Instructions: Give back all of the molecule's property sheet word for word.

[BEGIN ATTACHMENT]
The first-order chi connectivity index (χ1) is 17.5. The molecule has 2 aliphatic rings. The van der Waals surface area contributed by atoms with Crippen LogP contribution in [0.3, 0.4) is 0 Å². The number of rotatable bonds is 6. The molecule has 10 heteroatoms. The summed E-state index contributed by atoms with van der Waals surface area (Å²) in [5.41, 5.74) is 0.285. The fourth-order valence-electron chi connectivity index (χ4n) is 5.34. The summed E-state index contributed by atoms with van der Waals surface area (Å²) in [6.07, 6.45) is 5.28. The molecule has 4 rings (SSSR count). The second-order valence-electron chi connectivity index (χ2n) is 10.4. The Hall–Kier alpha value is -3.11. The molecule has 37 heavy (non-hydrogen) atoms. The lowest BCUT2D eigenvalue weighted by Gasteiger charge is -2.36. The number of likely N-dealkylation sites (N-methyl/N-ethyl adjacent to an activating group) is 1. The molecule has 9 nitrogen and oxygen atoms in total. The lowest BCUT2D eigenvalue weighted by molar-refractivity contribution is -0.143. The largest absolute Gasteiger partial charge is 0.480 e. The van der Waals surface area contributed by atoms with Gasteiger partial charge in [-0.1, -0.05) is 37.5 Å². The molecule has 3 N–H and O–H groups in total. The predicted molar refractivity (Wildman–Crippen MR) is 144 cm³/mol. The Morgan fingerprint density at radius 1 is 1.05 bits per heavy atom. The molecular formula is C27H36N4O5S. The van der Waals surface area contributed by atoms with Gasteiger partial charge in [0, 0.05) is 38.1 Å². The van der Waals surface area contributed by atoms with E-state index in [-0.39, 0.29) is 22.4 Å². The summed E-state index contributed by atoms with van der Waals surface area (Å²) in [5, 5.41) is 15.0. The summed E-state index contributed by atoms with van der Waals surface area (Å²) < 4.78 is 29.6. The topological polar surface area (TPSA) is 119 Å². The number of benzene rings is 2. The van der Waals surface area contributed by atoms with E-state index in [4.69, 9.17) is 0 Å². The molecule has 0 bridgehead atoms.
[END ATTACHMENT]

The first-order chi connectivity index (χ1) is 17.5. The molecule has 2 aliphatic rings. The van der Waals surface area contributed by atoms with Crippen LogP contribution in [0.3, 0.4) is 0 Å². The number of rotatable bonds is 6. The molecule has 10 heteroatoms. The summed E-state index contributed by atoms with van der Waals surface area (Å²) in [5.41, 5.74) is 0.285. The fourth-order valence-electron chi connectivity index (χ4n) is 5.34. The summed E-state index contributed by atoms with van der Waals surface area (Å²) in [6.07, 6.45) is 5.28. The molecule has 4 rings (SSSR count). The second-order valence-electron chi connectivity index (χ2n) is 10.4. The Hall–Kier alpha value is -3.11. The molecule has 37 heavy (non-hydrogen) atoms. The lowest BCUT2D eigenvalue weighted by Gasteiger charge is -2.36. The number of likely N-dealkylation sites (N-methyl/N-ethyl adjacent to an activating group) is 1. The molecule has 9 nitrogen and oxygen atoms in total. The lowest BCUT2D eigenvalue weighted by molar-refractivity contribution is -0.143. The largest absolute Gasteiger partial charge is 0.480 e. The van der Waals surface area contributed by atoms with Gasteiger partial charge in [-0.1, -0.05) is 37.5 Å². The molecule has 3 N–H and O–H groups in total. The predicted molar refractivity (Wildman–Crippen MR) is 144 cm³/mol. The Morgan fingerprint density at radius 1 is 1.05 bits per heavy atom. The molecular formula is C27H36N4O5S. The van der Waals surface area contributed by atoms with Gasteiger partial charge in [0, 0.05) is 38.1 Å². The van der Waals surface area contributed by atoms with E-state index in [-0.39, 0.29) is 22.4 Å². The summed E-state index contributed by atoms with van der Waals surface area (Å²) in [5, 5.41) is 15.0. The summed E-state index contributed by atoms with van der Waals surface area (Å²) < 4.78 is 29.6. The topological polar surface area (TPSA) is 119 Å². The number of benzene rings is 2. The van der Waals surface area contributed by atoms with E-state index in [4.69, 9.17) is 0 Å². The molecule has 0 bridgehead atoms.